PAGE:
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May 27, 2021

TD Bank flush with cash as second-quarter profit surges 144%

Canadian banks likely to release pandemic-era provisions for sour loans: Analyst


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TD Bank Group joined the parade of profit beats from Canada's largest lenders on Thursday as a dramatically improved view of credit quality bolstered the financial giants' bottom lines.

Similar to RBC earlier Thursday morning, TD unveiled an outright reversal of cash that had been set aside for loans it feared could go bad, with $377 million being freed up in the three-month period that ended April 30. A year earlier, TD booked $3.2 billion in provisions for potential loan losses as the COVID-19 pandemic clouded the bank's outlook.

All told, TD earned $3.7 billion in net income during its fiscal second quarter, marking a 144 per cent surge compared to a year earlier. On an adjusted basis, TD's per-share profit was $2.04; analysts, on average, were expecting $1.76.

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However, some analyst commentary questioned the quality of the profit beat; Scott Chan at Canaccord Genuity Capital Markets said in a report to clients that the performance was “entirely due to better credit,” and added that TD’s core banking fundamentals appear to be lagging peers amid net interest margin compression and higher expenses.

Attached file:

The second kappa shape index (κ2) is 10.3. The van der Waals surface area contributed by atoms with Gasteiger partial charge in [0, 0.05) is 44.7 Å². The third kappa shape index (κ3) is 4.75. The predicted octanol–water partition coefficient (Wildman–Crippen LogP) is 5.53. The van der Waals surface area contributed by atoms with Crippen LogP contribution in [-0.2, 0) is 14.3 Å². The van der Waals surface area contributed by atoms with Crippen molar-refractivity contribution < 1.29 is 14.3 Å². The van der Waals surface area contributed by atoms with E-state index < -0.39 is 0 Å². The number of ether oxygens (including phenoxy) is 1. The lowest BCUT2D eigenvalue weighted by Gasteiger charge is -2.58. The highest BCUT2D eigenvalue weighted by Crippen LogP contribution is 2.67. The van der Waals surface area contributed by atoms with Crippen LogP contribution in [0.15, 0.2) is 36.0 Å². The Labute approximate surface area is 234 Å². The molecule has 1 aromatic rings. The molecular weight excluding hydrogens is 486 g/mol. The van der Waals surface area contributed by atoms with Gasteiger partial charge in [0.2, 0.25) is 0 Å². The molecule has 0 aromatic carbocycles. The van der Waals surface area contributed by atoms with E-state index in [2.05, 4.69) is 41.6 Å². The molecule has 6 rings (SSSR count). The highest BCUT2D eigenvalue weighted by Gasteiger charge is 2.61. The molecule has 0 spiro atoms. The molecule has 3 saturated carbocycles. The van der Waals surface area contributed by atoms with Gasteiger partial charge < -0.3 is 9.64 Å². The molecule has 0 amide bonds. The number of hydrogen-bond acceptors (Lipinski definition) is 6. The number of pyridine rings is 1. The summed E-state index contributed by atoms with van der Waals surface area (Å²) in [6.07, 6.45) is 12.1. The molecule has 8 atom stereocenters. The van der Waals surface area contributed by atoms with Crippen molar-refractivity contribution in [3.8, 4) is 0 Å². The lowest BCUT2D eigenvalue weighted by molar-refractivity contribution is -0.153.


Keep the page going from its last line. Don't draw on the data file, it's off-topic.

TD closed the quarter flush with cash, as its Common Equity Tier 1 Capital ratio ballooned to 14.2 per cent, up from 11 per cent a year earlier. Canada's banks have seen their capital ratios march higher amid a moratorium on share buybacks and dividend increases imposed by the Office of the Superintendent of Financial Institutions (OSFI) last year in a bid to ensure the lenders could maintain their strength during the pandemic. OSFI has not yet indicated when it intends to lift the suspension on those shareholder-friendly moves. Chan said in his report to clients that the sizable capital on hand positions TD well for “potential sizeable M&A.”

“TD reported strong results in the second quarter, reflecting the underlying strength of our diversified businesses, improving economic conditions and our prudent approach to managing risk," said Bharat Masrani, TD's chief executive officer, in a release.

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Profit rose in all of TD's major divisions and none more so than U.S. retail banking operations, where net income soared 949 per cent year-over-year to $1.1 billion as the swift improvement in credit quality helped it overcome a deterioration in net interest income.

Meanwhile, TD's Canadian banking operations saw net income surge 86 per cent year-over-year to $2.2 billion. While revenue was little changed at $6.1 billion, TD's average balance of Canadian residential mortgages rose almost eight per cent year-over-year to $216 billion.

The bank's wholesale unit managed to post an 83 per cent uptick in net income during the quarter mainly due to a release of $63 million from credit-loss provisions that helped mitigate the impact of revenue falling eight per cent in the period.